Ghana: Welcoming the New Vice-President

editorial

The process to get the full complement of this nation's Presidential Team was completed in Parliament House yesterday, when the Public Appointments Committee vetted Paa Kwesi Bekoe Amissah-Arthur to take charge of the role formerly played by Mr. John Dramani Mahama.

Ghanaians are waking up this morning with the knowledge that the Constitutional process to fill in the huge space created by the sudden death of Prof. John Evans Atta Mills has been completed, and that there is a new man at the office of the Vice-President.

Already, some Ghanaians, including very knowledgeable people, are hailing the performance of the Vice-President at his vetting as impressive. The Chronicle wishes he would translate the talk at the Speaker's Conference Room yesterday into action as the nation's Number Two Officer.

We know too well that talking through a problem is not the same as fixing it. That is why we caution those reveling in the performance of Paa Kwesi Amissah-Arthur, on the account of his performance in his encounter with the Parliamentary Appointment Committee (PAC), to wait until he begins to perform as Vice-President.

After all, we have a fair idea of what the new Vice-President could do. At the Bank of Ghana, where he was Governor, Paa Kwesi helped to shape the economy. While there may be no doubt that Gross Domestic Product (GDP) has grown significantly, the relationship between the local currency, the cedi and major foreign currencies like the dollar, the pound and even the CFA, has been a source of major concern to financial analysts and the citizenry at large.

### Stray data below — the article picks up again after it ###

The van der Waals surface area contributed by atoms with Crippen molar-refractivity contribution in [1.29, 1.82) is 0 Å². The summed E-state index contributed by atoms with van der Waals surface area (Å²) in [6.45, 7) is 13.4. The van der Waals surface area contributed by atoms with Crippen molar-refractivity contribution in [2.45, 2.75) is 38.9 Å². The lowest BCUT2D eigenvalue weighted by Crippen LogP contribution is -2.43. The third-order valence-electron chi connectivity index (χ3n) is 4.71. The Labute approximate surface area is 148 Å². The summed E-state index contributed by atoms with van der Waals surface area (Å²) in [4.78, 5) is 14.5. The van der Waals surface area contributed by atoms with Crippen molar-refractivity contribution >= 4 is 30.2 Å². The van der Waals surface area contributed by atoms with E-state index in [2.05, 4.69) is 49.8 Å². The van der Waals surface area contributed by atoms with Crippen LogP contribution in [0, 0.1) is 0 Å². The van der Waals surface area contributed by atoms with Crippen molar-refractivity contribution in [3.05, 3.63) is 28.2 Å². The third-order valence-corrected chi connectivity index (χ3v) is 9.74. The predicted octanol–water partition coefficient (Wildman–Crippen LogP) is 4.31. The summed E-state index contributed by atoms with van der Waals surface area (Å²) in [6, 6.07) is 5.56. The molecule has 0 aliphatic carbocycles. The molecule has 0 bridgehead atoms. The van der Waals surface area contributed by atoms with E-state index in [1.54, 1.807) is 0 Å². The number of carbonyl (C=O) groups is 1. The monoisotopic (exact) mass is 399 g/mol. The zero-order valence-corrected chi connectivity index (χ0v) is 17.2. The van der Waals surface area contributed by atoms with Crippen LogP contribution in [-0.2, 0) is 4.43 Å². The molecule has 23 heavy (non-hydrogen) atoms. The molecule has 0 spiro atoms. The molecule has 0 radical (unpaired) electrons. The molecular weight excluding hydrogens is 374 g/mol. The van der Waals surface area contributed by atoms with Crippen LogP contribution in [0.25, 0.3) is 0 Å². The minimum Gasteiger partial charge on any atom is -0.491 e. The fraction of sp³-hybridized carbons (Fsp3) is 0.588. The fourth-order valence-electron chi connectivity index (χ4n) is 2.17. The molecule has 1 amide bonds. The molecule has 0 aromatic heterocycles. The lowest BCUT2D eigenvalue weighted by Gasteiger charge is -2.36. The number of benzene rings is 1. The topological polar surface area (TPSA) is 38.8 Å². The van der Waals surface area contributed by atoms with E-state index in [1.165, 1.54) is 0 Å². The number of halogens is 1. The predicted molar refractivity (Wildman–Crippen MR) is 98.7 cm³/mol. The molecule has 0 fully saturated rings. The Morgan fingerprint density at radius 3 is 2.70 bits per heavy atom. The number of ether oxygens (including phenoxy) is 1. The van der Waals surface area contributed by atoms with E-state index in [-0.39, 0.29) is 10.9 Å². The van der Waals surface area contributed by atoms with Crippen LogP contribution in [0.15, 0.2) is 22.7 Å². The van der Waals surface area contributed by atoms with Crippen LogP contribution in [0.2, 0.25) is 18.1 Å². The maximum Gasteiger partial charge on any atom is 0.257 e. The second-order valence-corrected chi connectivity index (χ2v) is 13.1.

The rapid fall in value of the cedi has caused a major dislocation in the economy. Businesses are struggling to keep pace with their production levels. For the ordinary man on the street, the continued fall in the value of the cedi has caused a major dislocation in the way of life of many Ghanaians.

Yesterday, The Chronicle published the concerns of the Ghana Nurses and Midwives Trainees Association, an affiliate of the Ghana Registered Nurses Association, which has kicked against the hike in academic and residential user fees. The huge rise, we learn, is a result of the fallen cedi, which has increased cost of living considerably.

In a country, where the cost of goods and services are rising through the roof, it belies belief that the Vice-President argued before the PAC that Bank of Ghana's handling of the cedi has been above board.

As Vice-President, Mr. Amissah-Arthur will be the head of the Government's Economic Team. We hope and pray that he would be an influence on the economic direction of the country, and that his role would reflect his professional competence, and not his political orientation.

Last night, the Vice-President was sworn in. It was a momentous occasion. Both sides of the House were unanimous in approving the nomination of the Vice-President. The Chronicle congratulates the new Vice-President and wishes him well in his new appointment.

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